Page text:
As a diehard fan of AMC’s “The Walking Dead,” Emmy season can be a frustrating time. The series keeps viewers coming back thanks to the engrossing character arcs brought to life by talented performers. So why can’t “The Walking Dead” break through in any acting category at the Emmys? Bias against genre fare is certainly at play, but their Emmy strategy could also use an overhaul. In order to have any performers break through at the Emmys, the ensemble series will have to learn HBO’s lesson with “Game of Thrones”: you can’t submit everyone.
I would argue that last year was “The Walking Dead’s” best chance yet at scoring acting nominations, thanks to two outstanding guest performers: John Carroll Lynch and Tovah Feldshuh. Lynch, a respected character actor with a resume to kill for, was given a 90-minute two-hander episode that critics went gaga over. Feldshuh is a respected veteran of stage and screen, with four Tony nominations and two Emmy nominations to her name. She made expert use of her limited episodes to chart stunning character growth from weakling to warrior, complete with a heroic death scene.
So how do these two dynamite performances miss out on nominations? There were simply too many guest stars submitted on the Emmy ballot. Besides Lynch, AMC last year submitted five other actors for Best Guest Actor, including Jeffrey Dean Morgan’s season finale appearance as Negan. Feldshuh was submitted in Best Guest Actress along with two other performers, including series mainstay Alanna Masterson. Comparatively, HBO makes a tough decision every year and often only one “Game of Thrones” performer is selected for each guest category.
In addition, despite the deep roster of thespians bringing Westeros to life, “Game of Thrones” only submits three to five actors in each supporting race. While this is bad news for talents like Gwendoline Christie and Iwan Rheon, who have yet to be submitted, it focuses votes around actors with the best material and hottest buzz to ensure the series is recognized.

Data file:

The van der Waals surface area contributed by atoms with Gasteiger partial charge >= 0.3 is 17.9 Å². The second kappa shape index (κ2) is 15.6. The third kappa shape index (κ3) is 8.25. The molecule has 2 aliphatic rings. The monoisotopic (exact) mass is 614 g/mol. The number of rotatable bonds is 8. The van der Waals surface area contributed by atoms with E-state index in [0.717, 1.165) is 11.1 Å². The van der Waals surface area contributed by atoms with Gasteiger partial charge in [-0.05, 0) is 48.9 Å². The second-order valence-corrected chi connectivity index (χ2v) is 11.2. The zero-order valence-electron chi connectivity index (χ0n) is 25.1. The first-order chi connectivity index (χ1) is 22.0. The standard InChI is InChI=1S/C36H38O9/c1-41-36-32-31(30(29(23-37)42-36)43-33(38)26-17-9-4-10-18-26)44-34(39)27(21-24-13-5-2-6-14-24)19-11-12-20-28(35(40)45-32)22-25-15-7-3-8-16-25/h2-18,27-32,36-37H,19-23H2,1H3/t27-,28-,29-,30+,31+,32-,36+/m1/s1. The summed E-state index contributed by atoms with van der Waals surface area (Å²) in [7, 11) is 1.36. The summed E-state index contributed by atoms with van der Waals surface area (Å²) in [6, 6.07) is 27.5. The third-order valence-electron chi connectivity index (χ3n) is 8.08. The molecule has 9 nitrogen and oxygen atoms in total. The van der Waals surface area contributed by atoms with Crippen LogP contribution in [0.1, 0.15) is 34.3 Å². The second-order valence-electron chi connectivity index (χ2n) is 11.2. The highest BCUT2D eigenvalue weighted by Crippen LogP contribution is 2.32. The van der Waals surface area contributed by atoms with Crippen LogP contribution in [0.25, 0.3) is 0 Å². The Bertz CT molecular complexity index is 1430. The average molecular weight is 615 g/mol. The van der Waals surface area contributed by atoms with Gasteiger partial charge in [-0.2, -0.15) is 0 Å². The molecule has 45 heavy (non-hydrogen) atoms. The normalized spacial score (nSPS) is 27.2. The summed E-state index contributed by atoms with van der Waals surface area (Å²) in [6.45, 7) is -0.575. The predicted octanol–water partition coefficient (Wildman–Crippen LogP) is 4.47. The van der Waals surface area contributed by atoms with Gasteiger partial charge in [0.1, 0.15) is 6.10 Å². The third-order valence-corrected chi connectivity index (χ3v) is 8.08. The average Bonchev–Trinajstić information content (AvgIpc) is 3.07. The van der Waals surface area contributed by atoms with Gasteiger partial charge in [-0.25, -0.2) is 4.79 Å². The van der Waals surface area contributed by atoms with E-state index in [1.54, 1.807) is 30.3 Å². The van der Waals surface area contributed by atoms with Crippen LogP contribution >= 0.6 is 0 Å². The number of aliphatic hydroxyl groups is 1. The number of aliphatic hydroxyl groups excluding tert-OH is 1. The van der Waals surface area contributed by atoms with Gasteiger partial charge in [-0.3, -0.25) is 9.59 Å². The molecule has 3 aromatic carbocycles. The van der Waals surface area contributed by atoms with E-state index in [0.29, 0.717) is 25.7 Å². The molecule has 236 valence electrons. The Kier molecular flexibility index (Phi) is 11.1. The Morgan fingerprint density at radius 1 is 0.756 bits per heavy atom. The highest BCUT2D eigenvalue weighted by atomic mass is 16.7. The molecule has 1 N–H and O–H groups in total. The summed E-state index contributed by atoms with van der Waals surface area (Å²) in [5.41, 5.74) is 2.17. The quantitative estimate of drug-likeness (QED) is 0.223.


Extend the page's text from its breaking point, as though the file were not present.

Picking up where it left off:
This strategy of whittling down Emmy voters’ choices has proved successful. At the most recent Emmys, Emilia Clarke, Lena Headey and Maisie Williams reaped Supporting Actress bids, Peter Dinklage and Kit Harington were nominated for Supporting Actor, and Max von Sydow turned up in Guest Actor. Thanks to this smart campaign, “Game of Thrones” has received at least one acting nomination for all six seasons.
Imagine if this same practice was put into place over at “The Walking Dead.” As far as I’m concerned, it should be considered a crime against humanity that Melissa McBride didn’t win an Emmy for her Season 4 performance in “The Grove.” But how is she supposed to corral support when every single eligible actress in the series is submitted as well? After all, Danai Gurira and Lauren Cohan give consistently excellent performances and may have siphoned votes.
This season, the series’ major awards contender is undoubtedly supporting player Jeffrey Dean Morgan. Negan has been divisive to say the least, but whether you love him, hate him, or love to hate him, he has been one of the most talked about TV characters of the year. But “The Walking Dead” is not as beloved within the TV academy as “Game of Thrones.” So if they want a major acting nomination, they simply can’t afford to split what support they have among every male in the cast. Yes Daryl Dixon fans, that means Norman Reedus should probably sit out this Emmy race (I look forward to your hate mail). Reedus simply doesn’t have that magical combination of material and buzz to claim one of the six nomination slots this year.
And over in Best Supporting Actress, which woman are Emmy voters supposed to go for? They could choose Lauren Cohen (Maggie), who turned grief over her husband’s death into the fuel she needed to become a leader. There’s Christian Serratos (Rosita) who let her despair consume her and turn her into a kamikaze rage machine. Or Sonequa Martin-Green (Sasha) who became a sacrificial hero. And some might throw votes to McBride for her devastating scene when she learns the truth about Glenn and Abraham’s deaths. It’s easy to see how these dynamic performances could split the drama’s support and cancel each other out. The solution: AMC should make the decision for the voters by only submitting one.
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